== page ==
Military calls alcohol a ‘weapon’ in sexual assault prevention guide

U.S. Army Pfc. Jacob Pforter from Sellersville, Pa. drinks one of two allotted beers at a dining facility while soldiers gather to watch the Super Bowl XLIII at Camp Victory in Baghdad, Iraq, Monday, Feb. 6, 2006. The Super Bowl aired on satellite television in Iraq beginning at 2 a.m. American troops in Iraq were allowed to drink beer without fear of court-martial for this year's Super Bowl _ an exception to a strict military ban on drinking alcohol in combat zones. (AP Photo/Maya Alleruzzo)

In a Pentagon report released in December, the military called alcohol a weapon in its latest sexual assault prevention guide. Defense Secretary Chuck Hagel ordered a review of alcohol policies in an effort to hinder the occurrences of sexual assaults.

According to the Colorado Springs Gazette, the Defense Department stated that alcohol was a contributing factor in nearly fifty percent of the 6,000 sexual assaults reported last year.

“It’s a weapon,” said Katharina Booth, Chief Trial Deputy and Chief of the Boulder District Attorney’s Office sexual assault unit. She said the change comes from the realization that perpetrators are more likely to use alcohol to subdue their sexual assault victims than guns, threats and fists.

The January arrest of Air Force Academy junior cadet Daniel Ryerson brought the issue of alcohol and sexual assault to the public interest once again as he was charged with sexually assaulting an inebriated female classmate. The two had been party-hopping in Boulder on November 1. Ryerson was alledgely the assault victim’s “wingman” and was supposed to look out for her. The police has DNA evidence to present in court later this month.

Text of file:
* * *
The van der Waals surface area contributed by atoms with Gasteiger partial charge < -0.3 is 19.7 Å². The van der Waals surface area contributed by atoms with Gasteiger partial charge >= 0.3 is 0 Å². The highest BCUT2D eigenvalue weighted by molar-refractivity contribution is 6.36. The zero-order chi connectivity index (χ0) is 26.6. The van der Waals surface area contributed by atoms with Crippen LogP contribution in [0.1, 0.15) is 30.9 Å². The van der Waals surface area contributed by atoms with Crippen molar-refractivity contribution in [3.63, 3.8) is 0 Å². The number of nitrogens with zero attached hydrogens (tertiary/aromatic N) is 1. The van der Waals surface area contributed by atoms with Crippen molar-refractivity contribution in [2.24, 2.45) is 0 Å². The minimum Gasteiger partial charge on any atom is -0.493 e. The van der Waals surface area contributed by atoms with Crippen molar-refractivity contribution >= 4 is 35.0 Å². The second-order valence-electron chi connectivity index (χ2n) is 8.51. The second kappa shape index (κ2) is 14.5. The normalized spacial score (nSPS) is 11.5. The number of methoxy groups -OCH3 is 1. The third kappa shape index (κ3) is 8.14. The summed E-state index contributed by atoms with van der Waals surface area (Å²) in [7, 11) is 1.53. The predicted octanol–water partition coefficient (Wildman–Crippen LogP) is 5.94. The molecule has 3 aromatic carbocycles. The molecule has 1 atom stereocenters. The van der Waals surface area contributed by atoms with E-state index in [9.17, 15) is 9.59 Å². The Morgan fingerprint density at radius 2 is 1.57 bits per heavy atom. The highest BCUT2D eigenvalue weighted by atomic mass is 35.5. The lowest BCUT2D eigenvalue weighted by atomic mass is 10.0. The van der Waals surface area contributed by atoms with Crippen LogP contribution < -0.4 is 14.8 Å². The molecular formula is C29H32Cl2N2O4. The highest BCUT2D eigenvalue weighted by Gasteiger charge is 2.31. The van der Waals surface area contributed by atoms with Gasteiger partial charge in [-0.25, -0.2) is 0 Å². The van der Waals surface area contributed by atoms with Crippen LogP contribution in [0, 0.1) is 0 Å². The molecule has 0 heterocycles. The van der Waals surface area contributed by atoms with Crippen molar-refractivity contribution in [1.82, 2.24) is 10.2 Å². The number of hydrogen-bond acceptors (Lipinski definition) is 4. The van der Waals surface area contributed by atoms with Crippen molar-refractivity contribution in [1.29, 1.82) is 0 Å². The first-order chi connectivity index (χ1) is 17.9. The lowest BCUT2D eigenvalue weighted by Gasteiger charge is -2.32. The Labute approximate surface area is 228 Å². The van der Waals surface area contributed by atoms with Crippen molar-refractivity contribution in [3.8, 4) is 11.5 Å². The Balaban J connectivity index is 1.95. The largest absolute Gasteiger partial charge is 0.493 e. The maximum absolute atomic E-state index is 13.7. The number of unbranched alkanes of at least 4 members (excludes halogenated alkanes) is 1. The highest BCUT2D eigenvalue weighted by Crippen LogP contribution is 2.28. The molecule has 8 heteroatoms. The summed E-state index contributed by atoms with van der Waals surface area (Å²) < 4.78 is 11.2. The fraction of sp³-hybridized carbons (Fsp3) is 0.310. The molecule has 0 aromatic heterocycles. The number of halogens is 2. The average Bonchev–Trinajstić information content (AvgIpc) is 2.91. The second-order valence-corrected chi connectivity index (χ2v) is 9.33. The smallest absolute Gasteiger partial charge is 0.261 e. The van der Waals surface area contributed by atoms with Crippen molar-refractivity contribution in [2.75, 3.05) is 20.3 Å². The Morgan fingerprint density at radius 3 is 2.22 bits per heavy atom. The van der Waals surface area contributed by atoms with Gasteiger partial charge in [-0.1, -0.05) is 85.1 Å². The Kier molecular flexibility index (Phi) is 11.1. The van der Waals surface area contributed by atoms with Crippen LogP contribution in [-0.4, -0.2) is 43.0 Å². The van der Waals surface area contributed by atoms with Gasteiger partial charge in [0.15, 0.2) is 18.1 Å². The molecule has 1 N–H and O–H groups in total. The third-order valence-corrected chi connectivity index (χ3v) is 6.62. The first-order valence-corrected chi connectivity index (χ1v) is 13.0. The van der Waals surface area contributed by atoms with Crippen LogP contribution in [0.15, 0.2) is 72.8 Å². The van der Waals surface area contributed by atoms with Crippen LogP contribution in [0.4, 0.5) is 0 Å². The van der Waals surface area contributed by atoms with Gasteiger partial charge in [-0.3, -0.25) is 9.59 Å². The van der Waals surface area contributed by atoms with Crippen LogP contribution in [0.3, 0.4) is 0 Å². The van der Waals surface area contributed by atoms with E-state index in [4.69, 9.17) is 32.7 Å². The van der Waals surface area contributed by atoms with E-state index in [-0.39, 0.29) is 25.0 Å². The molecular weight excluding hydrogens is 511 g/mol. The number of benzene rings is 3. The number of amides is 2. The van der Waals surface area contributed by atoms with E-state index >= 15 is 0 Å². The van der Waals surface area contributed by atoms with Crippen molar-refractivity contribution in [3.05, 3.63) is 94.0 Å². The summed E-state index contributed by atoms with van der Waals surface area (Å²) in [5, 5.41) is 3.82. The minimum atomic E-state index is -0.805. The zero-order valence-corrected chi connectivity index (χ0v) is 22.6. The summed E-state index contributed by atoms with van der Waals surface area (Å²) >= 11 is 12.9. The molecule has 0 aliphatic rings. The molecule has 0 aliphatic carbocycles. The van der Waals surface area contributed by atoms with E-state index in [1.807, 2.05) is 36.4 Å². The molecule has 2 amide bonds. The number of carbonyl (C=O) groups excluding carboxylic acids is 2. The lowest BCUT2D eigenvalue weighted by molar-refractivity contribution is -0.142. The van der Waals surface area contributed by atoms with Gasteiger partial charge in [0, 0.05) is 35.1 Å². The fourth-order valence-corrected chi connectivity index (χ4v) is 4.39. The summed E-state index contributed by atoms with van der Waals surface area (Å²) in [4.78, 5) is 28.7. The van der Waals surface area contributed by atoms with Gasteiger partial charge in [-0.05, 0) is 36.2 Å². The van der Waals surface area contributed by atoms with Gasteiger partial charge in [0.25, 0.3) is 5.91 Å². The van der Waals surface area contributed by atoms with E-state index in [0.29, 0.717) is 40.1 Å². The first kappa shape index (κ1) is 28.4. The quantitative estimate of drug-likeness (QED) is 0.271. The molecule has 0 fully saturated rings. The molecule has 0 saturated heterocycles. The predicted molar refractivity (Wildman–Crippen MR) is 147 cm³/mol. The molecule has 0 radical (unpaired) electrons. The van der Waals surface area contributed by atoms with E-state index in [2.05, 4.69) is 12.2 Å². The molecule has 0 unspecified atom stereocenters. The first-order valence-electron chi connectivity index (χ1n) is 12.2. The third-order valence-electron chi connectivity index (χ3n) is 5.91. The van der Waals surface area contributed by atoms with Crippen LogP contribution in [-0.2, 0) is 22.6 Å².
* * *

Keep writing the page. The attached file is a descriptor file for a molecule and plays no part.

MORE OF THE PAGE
Air Force Spokeswoman Lt. Col. Kirstin Reimann said that workers who serve alcohol in clubs near military installations are being told to watch for those who would use booze as a weapon. Another step requires commanders to “work with community partners on responsible alcohol sales practices and bystander intervention training for alcohol servers,” Reimann stated.

The Colorado Spring Gazette reported that last week, academy leaders sat through a presentation on sexual assault and the new view of alcohol’s role. The speaker, Anne Munch, co-developer of the Air Force’s new bystander intervention program to prevent sexual assault, told the academy brass that old views of alcohol put too much focus on the victims of sexual assault.

“For the same reason that a robber chooses a drunk victim over a sober victim, a rapist will also choose a drunk victim,” she said.

Colorado Springs Police Sgt. John Koch said his detectives frequently encounter and investigate sexual assaults that involve drunken victims. He said under military and Colorado law, victims who have passed out or are too drunk to render judgment cannot consent to sex.

Even though Koch advocates for responsible drinking, he also tells victims that drinking too much alcohol can never justify rape. “No matter what you did, it doesn’t excuse someone victimizing you,” he said.

However, no matter how much effort has been put into changing how authorities see the relationship between alcohol and sexual assault, victims of rape remain far less likely to report their attack if they were drinking.

According to the Colorado Spring Gazette, sexual assault has long been cited as the most commonly unreported crime. The Pentagon is hopeful things are changing as its December report that shows as many as 24 percent of military sexual assault victims were reporting the crime. This is up 11 percent from the previous year.


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